4. Lifestyle adjustments: Making certain lifestyle modifications, such as using brighter lighting, reducing glare, and wearing sunglasses with UV protection, can help manage cataract symptoms.

Surgical intervention


The primary and most widely used method of treating cataracts is through cataract surgery, which involves removing the cloudy lens and replacing it with an artificial lens. The most popular technique is called phacoemulsification, which utilizes high-frequency ultrasound to break up the old lens into small pieces for removal, followed by the insertion of a new intraocular lens. Cataract surgery is typically performed with a minimally invasive approach, involving a small incision of about 3 millimeters. In most cases, stitches are not required to close the incision. The surgical procedure is generally efficient and safe, taking approximately 10-30 minutes, depending on the surgeon's experience and the complexity of the case. Additionally, the insertion of an artificial lens can correct refractive errors such as nearsightedness, farsightedness, astigmatism, or presbyopia. It is important to consult with an ophthalmologist to determine the most appropriate treatment plan for your specific condition and to discuss any potential risks or complications associated with cataract surgery.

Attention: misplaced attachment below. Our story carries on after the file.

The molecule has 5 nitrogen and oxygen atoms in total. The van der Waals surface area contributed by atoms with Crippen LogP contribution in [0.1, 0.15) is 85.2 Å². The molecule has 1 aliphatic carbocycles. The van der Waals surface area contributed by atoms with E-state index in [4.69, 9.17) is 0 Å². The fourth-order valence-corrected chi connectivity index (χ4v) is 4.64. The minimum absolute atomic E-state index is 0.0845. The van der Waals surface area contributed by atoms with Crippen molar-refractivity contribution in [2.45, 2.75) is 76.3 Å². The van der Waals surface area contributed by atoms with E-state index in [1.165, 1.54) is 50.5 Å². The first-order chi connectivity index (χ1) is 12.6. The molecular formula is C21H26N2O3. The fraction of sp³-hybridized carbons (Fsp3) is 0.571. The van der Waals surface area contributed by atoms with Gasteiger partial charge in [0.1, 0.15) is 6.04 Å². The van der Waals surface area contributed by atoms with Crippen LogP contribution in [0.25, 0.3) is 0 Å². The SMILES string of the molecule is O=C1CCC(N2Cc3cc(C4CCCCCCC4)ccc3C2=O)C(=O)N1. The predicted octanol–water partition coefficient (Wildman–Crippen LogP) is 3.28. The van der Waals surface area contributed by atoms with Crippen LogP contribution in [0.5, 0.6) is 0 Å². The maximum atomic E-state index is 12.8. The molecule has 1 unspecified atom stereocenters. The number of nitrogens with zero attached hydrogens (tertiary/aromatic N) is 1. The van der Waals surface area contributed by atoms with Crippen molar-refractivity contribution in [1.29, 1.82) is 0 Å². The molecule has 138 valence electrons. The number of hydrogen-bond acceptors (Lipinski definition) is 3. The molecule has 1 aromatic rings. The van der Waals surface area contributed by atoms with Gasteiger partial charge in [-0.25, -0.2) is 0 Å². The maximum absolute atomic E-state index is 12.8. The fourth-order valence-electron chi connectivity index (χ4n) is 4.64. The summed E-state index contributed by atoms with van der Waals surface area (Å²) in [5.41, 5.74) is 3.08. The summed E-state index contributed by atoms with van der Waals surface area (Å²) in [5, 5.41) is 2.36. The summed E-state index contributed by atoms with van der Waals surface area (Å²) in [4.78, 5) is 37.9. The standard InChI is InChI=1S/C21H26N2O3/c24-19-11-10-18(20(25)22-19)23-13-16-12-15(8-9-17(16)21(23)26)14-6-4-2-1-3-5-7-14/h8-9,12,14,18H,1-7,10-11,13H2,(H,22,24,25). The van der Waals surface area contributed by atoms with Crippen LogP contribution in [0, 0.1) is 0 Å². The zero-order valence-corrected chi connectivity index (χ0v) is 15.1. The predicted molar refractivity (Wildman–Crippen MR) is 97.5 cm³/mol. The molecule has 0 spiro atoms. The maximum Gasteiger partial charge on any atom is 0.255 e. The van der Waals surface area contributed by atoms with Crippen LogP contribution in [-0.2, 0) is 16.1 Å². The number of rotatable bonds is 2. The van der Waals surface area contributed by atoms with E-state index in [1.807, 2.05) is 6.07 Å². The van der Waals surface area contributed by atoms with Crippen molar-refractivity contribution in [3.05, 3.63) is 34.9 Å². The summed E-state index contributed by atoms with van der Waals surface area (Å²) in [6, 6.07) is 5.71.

Types of artificial intraocular lenses (IOLs) include:


  1. Monofocal IOL is an artificial intraocular lens that provides clear vision at a single distance, typically for distance vision. It can correct pre-existing refractive errors such as nearsightedness or farsightedness. Monofocal IOLs are commonly used in general hospitals in Thailand.